Feature Article - April 2011
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Maintenance Series: Eco-Friendly

Clean and Green
Eco-Friendlier Maintenance Practices

By Dawn Klingensmith


Power Down

Energy usage is an area where a few simple changes can result in major savings, and certain building upgrades and retrofits will reduce repair and maintenance costs, as well. Depending on how compliant employees are, energy costs can be pared down simply by encouraging them to do the same sorts of common-sense things they do at home to keep their utility bills in line, such as turning off lights when they leave a room. In addition, employees' computer monitors should be set to go into low-power "sleep mode" after a period of inactivity. A screen saver is not the same as sleep mode—monitors still use full power when the screen saver is active. There is software available that enables a local area network to automatically put to sleep monitors not actively being used.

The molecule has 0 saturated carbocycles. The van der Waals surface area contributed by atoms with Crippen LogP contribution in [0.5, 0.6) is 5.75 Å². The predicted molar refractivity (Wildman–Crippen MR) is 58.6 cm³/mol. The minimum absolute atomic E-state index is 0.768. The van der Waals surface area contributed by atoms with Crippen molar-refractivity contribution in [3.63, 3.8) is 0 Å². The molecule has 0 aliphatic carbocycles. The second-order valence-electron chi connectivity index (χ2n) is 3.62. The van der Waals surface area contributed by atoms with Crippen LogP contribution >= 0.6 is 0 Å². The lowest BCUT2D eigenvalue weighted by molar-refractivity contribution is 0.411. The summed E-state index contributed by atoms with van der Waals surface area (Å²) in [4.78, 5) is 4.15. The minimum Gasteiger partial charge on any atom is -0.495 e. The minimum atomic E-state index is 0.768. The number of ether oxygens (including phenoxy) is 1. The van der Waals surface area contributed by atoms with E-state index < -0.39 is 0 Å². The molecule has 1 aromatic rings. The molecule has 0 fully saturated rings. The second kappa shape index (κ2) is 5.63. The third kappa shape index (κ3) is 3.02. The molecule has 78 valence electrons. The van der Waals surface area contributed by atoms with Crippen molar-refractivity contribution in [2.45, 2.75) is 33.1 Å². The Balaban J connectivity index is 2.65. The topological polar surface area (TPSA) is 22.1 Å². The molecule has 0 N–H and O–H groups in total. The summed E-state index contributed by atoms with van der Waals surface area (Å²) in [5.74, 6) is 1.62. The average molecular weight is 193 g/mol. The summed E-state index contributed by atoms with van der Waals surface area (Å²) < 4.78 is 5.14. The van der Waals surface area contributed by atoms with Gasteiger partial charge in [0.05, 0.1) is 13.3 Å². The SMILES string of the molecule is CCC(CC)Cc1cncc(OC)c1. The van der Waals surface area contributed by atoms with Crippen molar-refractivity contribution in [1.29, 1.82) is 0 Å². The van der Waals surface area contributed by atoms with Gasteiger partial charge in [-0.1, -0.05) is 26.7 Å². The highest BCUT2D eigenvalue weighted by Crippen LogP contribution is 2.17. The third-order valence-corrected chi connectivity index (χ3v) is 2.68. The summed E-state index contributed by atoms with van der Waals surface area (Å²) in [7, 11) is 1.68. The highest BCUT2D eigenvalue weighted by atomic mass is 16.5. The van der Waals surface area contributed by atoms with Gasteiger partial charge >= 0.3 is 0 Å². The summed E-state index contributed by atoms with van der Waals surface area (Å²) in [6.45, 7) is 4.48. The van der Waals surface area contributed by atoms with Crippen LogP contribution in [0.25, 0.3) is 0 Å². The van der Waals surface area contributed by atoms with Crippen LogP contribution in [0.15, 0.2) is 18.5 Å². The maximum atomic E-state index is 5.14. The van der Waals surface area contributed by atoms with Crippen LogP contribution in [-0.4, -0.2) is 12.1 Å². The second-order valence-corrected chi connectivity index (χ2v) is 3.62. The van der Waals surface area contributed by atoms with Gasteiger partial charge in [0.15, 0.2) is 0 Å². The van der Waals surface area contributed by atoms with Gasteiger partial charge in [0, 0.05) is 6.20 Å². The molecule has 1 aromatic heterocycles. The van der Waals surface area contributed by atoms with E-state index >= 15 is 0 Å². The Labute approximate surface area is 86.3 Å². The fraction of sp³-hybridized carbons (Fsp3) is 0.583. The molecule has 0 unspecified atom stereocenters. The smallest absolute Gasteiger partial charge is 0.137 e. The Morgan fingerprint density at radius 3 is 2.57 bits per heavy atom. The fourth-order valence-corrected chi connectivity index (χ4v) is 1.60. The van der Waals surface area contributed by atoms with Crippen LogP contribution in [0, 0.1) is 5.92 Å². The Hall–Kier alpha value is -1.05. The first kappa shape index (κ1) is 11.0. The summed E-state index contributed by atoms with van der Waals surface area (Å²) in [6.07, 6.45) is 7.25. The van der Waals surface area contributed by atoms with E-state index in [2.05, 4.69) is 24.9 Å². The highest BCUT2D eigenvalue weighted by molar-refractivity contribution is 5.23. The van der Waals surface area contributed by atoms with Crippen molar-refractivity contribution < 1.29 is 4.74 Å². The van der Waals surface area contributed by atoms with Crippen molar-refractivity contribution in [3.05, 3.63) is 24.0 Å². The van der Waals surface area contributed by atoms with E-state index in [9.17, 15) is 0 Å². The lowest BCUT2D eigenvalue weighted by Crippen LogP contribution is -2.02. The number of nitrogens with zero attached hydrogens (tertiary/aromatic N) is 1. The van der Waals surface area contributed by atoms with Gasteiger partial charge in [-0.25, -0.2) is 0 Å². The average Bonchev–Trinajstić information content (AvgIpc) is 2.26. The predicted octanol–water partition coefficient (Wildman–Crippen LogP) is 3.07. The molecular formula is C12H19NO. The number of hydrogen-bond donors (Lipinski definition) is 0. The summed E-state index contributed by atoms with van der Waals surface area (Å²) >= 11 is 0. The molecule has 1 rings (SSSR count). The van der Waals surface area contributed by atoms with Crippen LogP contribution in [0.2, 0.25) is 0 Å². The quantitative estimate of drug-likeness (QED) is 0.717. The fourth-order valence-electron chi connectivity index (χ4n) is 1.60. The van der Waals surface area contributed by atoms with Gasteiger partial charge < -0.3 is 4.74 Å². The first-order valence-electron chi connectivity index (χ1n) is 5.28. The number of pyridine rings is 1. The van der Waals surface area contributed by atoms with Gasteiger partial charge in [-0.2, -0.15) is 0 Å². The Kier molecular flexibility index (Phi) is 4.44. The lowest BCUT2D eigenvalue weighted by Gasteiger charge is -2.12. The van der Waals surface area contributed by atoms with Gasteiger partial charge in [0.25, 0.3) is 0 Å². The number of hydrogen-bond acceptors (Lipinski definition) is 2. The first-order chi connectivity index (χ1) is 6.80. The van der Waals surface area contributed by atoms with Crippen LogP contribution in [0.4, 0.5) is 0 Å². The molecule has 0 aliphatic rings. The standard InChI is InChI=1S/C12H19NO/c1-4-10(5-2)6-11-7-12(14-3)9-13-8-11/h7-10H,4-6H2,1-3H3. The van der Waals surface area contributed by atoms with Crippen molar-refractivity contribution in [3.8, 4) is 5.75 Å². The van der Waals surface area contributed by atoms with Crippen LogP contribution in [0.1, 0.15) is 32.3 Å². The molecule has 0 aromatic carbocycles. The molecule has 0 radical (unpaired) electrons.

At the end of the workday, computers and other equipment should be turned off and power strips unplugged, as power strips consume energy even when the equipment is off.

There are two things facilities can do right away that feel like baby steps but actually go a long way toward saving energy and money: using compact fluorescent or LED lighting, and installing motion sensors and programmable thermostats.

With motion sensors in place, the lights turn off automatically when a room is unoccupied. Their cost is relatively low, and they usually pay for themselves fairly quickly by lowering energy bills. Programmable thermostats automatically turn the heater and air conditioner on or off according to a predetermined schedule that takes into account hours of operation and occupancy levels.

Energy system upgrades reduce cooling and heating loads, at which point you can consider replacing existing HVAC systems with smaller equipment that uses less energy. Building simulation software is available to show how building systems affect one another.